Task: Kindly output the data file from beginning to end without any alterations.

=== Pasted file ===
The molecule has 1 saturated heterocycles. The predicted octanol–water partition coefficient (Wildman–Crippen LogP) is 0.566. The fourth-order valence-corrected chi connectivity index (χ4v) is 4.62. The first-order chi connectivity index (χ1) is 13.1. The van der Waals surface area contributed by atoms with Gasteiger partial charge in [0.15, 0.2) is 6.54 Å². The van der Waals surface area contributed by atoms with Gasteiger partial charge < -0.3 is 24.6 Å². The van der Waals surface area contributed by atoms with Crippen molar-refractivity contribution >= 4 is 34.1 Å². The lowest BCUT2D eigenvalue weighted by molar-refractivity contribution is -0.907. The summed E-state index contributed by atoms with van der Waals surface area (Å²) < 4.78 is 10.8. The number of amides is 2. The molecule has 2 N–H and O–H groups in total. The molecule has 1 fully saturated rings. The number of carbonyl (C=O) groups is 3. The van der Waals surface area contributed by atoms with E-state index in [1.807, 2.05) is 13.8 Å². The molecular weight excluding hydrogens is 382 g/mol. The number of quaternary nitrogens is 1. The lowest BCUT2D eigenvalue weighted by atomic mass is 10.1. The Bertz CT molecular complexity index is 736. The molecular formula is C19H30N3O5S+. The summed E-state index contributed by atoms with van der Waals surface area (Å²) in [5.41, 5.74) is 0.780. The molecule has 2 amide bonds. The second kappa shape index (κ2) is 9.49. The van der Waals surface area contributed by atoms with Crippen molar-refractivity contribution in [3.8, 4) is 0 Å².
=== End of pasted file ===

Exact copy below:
The molecule has 1 saturated heterocycles. The predicted octanol–water partition coefficient (Wildman–Crippen LogP) is 0.566. The fourth-order valence-corrected chi connectivity index (χ4v) is 4.62. The first-order chi connectivity index (χ1) is 13.1. The van der Waals surface area contributed by atoms with Gasteiger partial charge in [0.15, 0.2) is 6.54 Å². The van der Waals surface area contributed by atoms with Gasteiger partial charge < -0.3 is 24.6 Å². The van der Waals surface area contributed by atoms with Crippen molar-refractivity contribution >= 4 is 34.1 Å². The lowest BCUT2D eigenvalue weighted by molar-refractivity contribution is -0.907. The summed E-state index contributed by atoms with van der Waals surface area (Å²) < 4.78 is 10.8. The number of amides is 2. The molecule has 2 N–H and O–H groups in total. The molecule has 1 fully saturated rings. The number of carbonyl (C=O) groups is 3. The van der Waals surface area contributed by atoms with E-state index in [1.807, 2.05) is 13.8 Å². The molecular weight excluding hydrogens is 382 g/mol. The number of quaternary nitrogens is 1. The lowest BCUT2D eigenvalue weighted by atomic mass is 10.1. The Bertz CT molecular complexity index is 736. The molecular formula is C19H30N3O5S+. The summed E-state index contributed by atoms with van der Waals surface area (Å²) in [5.41, 5.74) is 0.780. The molecule has 2 amide bonds. The second kappa shape index (κ2) is 9.49. The van der Waals surface area contributed by atoms with Crippen molar-refractivity contribution in [3.8, 4) is 0 Å².